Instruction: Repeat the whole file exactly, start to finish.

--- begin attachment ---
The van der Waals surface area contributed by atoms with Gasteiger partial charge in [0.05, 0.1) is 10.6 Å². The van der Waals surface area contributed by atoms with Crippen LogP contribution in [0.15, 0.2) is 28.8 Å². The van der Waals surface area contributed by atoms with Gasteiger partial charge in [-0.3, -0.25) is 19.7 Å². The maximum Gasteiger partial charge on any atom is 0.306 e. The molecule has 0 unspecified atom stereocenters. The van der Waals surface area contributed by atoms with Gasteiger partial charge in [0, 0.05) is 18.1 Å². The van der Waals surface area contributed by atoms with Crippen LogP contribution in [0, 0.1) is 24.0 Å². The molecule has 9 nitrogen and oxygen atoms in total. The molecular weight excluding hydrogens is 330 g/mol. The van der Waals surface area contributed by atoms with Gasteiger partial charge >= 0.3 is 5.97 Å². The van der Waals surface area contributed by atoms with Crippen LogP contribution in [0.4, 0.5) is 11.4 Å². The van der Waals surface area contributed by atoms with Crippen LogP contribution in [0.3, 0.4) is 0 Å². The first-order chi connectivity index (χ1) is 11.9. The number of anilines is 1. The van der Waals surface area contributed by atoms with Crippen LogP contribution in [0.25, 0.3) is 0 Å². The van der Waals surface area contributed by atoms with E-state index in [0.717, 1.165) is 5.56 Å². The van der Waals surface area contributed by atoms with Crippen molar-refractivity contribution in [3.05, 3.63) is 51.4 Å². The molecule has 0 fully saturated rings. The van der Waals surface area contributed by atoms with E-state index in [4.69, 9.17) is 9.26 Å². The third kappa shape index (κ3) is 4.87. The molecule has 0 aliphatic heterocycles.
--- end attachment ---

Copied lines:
The van der Waals surface area contributed by atoms with Gasteiger partial charge in [0.05, 0.1) is 10.6 Å². The van der Waals surface area contributed by atoms with Crippen LogP contribution in [0.15, 0.2) is 28.8 Å². The van der Waals surface area contributed by atoms with Gasteiger partial charge in [-0.3, -0.25) is 19.7 Å². The maximum Gasteiger partial charge on any atom is 0.306 e. The molecule has 0 unspecified atom stereocenters. The van der Waals surface area contributed by atoms with Gasteiger partial charge in [0, 0.05) is 18.1 Å². The van der Waals surface area contributed by atoms with Crippen LogP contribution in [0, 0.1) is 24.0 Å². The molecule has 9 nitrogen and oxygen atoms in total. The molecular weight excluding hydrogens is 330 g/mol. The van der Waals surface area contributed by atoms with Gasteiger partial charge >= 0.3 is 5.97 Å². The van der Waals surface area contributed by atoms with Crippen LogP contribution in [0.4, 0.5) is 11.4 Å². The van der Waals surface area contributed by atoms with Crippen LogP contribution in [0.3, 0.4) is 0 Å². The first-order chi connectivity index (χ1) is 11.9. The number of anilines is 1. The van der Waals surface area contributed by atoms with Crippen LogP contribution in [0.25, 0.3) is 0 Å². The van der Waals surface area contributed by atoms with E-state index in [0.717, 1.165) is 5.56 Å². The van der Waals surface area contributed by atoms with Crippen molar-refractivity contribution in [3.05, 3.63) is 51.4 Å². The molecule has 0 fully saturated rings. The van der Waals surface area contributed by atoms with E-state index in [4.69, 9.17) is 9.26 Å². The third kappa shape index (κ3) is 4.87. The molecule has 0 aliphatic heterocycles.